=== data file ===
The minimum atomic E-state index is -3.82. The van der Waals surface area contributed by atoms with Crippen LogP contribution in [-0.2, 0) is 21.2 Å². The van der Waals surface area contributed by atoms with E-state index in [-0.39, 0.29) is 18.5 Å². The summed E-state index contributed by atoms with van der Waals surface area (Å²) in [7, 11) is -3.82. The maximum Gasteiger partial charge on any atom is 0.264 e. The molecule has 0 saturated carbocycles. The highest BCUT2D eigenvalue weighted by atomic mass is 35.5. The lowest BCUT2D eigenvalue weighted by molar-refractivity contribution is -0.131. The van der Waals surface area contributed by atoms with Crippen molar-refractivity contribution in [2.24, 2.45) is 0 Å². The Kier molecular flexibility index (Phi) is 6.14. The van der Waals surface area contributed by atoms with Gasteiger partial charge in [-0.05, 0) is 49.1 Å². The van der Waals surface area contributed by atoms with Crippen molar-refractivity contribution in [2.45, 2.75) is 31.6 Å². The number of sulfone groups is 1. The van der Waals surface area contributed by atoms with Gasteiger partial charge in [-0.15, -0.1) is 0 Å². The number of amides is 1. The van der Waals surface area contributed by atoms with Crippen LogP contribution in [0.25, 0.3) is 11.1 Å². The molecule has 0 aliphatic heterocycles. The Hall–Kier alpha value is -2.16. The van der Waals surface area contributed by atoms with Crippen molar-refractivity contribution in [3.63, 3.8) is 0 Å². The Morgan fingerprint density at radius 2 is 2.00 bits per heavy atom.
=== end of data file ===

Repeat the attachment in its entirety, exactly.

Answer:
The minimum atomic E-state index is -3.82. The van der Waals surface area contributed by atoms with Crippen LogP contribution in [-0.2, 0) is 21.2 Å². The van der Waals surface area contributed by atoms with E-state index in [-0.39, 0.29) is 18.5 Å². The summed E-state index contributed by atoms with van der Waals surface area (Å²) in [7, 11) is -3.82. The maximum Gasteiger partial charge on any atom is 0.264 e. The molecule has 0 saturated carbocycles. The highest BCUT2D eigenvalue weighted by atomic mass is 35.5. The lowest BCUT2D eigenvalue weighted by molar-refractivity contribution is -0.131. The van der Waals surface area contributed by atoms with Crippen molar-refractivity contribution in [2.24, 2.45) is 0 Å². The Kier molecular flexibility index (Phi) is 6.14. The van der Waals surface area contributed by atoms with Gasteiger partial charge in [-0.05, 0) is 49.1 Å². The van der Waals surface area contributed by atoms with Crippen molar-refractivity contribution in [2.45, 2.75) is 31.6 Å². The number of sulfone groups is 1. The van der Waals surface area contributed by atoms with Gasteiger partial charge in [-0.15, -0.1) is 0 Å². The number of amides is 1. The van der Waals surface area contributed by atoms with Crippen LogP contribution in [0.25, 0.3) is 11.1 Å². The molecule has 0 aliphatic heterocycles. The Hall–Kier alpha value is -2.16. The van der Waals surface area contributed by atoms with Crippen molar-refractivity contribution in [3.63, 3.8) is 0 Å². The Morgan fingerprint density at radius 2 is 2.00 bits per heavy atom.